Write it in stone: The center of the NBA will rest in Southern California next spring after the Los Angeles Lakers did what they do best.
Well, drama is what they do best, but in acquiring Anthony Davis from the New Orleans Pelicans, they've poached the best two available players in the last 11 months to thrust themselves into the championship conversation. While the rest of the NBA believed the era of clustering stars was over – the movement started by LeBron James – it has another thing coming.
LeBron wins again, no matter what the rest of the league is doing. Before Kevin Durant's Achilles injury and Klay Thompson's ACL tear ended things in the Bay Area as we know it, James was always lurking, and like it or not, he'll always be linked to Rich Paul doing a bidding that seems to serve his wishes for winning and control.
Paul, who represents both LeBron and Davis, was audacious in his wants to get Davis to Los Angeles when everyone else had his bags packed for Boston. But Danny Ainge's inability to handle Kyrie Irving and a group of young players wanting more has resulted in Irving likely headed out, thus preventing Ainge from putting forth his best offer.
And the Lakers pounced.
And Rich Paul won.
Being the most irresistible force in the NBA has its benefits and playing in the league's marquee market will always attract stars, even when relevance has obscured the Lakers for the longest period in modern history.
Not even ownership dysfunction, a legend airing out dirty laundry and a botched coaching search could stop what we all saw coming, or at least the opportunity of it: the top of the West had an opening as much of the balance shifted East.
Not even the reported indecision of Jeanie Buss or the apparent influence of the Rambis duo could stop the tidal wave headed toward Staples Center.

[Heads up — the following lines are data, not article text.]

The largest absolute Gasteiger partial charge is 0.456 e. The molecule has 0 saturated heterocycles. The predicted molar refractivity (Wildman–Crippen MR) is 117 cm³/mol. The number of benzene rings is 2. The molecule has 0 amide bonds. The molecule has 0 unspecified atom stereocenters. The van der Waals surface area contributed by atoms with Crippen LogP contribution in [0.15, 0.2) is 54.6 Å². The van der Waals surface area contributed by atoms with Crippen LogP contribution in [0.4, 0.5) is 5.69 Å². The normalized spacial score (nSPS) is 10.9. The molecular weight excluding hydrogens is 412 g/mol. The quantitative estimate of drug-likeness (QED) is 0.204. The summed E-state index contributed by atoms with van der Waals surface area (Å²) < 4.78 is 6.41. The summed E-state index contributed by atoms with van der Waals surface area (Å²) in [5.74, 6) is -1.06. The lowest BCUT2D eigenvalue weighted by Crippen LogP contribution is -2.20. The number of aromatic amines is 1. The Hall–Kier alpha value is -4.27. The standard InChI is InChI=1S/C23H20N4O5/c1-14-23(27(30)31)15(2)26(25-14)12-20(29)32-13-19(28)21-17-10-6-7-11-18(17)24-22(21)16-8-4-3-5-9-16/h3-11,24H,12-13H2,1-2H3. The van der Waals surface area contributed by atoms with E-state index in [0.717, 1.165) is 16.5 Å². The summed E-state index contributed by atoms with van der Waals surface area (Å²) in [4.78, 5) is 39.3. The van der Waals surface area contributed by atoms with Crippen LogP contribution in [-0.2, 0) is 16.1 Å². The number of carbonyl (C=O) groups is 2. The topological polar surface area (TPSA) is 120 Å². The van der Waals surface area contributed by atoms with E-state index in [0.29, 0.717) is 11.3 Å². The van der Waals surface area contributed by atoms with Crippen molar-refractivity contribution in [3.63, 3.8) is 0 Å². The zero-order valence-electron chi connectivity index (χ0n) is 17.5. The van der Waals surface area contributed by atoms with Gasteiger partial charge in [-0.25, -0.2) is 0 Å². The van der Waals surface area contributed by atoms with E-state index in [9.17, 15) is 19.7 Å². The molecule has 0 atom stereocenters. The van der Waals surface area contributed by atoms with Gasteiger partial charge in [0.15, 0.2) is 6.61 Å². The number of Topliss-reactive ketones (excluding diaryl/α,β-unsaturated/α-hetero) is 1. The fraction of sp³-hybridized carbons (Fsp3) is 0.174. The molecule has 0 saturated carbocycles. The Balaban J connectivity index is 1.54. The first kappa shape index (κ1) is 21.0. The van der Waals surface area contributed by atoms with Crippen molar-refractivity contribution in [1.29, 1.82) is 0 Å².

It means Frank Vogel is on the clock and there will be very little room for error. It means James' remaining prime will be maximized as he aligns himself with a player better known for his "that's all folks" T-shirt and a mess of an exit from New Orleans than his outstanding play.
Not since Charles Barkley being stuck in Philadelphia, rarely getting out of the first round, has there been a generational player go so long without playing in a meaningful playoff game. Davis is worth all the fuss and will prove to be as impactful as James or Durant. Being part of this ugly drama has obscured that.
We'll be reminded very quickly of James' greatness, as one can imagine how amused he was of the conversation surrounding the game's best player as if he fell off or retired.
And despite the mess, it must be said Davis was surrounded by instability and mismanagement in New Orleans. It was smart of him to want out and what smarter play is there than going to the franchise that handles stardom, attention and yes, drama, better than the rest?
This trade does jump start the rebuild for the Pelicans, who can draft Zion Williamson without the specter of more uncertainty while also giving him a promising point guard in Lonzo Ball and a developing wing in Brandon Ingram, just to start.
The stakes are also raised for the other remaining franchises that had dreams of unseating Golden State before the past week changed the path of the NBA forever.
Durant's signing with the Warriors three years ago challenged everyone to either load up or sit down. His unfortunate injury has created a similar sentiment, and if his arrival in Golden State temporarily closed James' title window, his left-to-right dribble move that went awry opened it right back up.
How glorious would it have been to see these two franchises do battle next spring, a series we may never see at its zenith.
But the Lakers and LeBron have put everybody on notice with one big swing – and there's likely many more to come.
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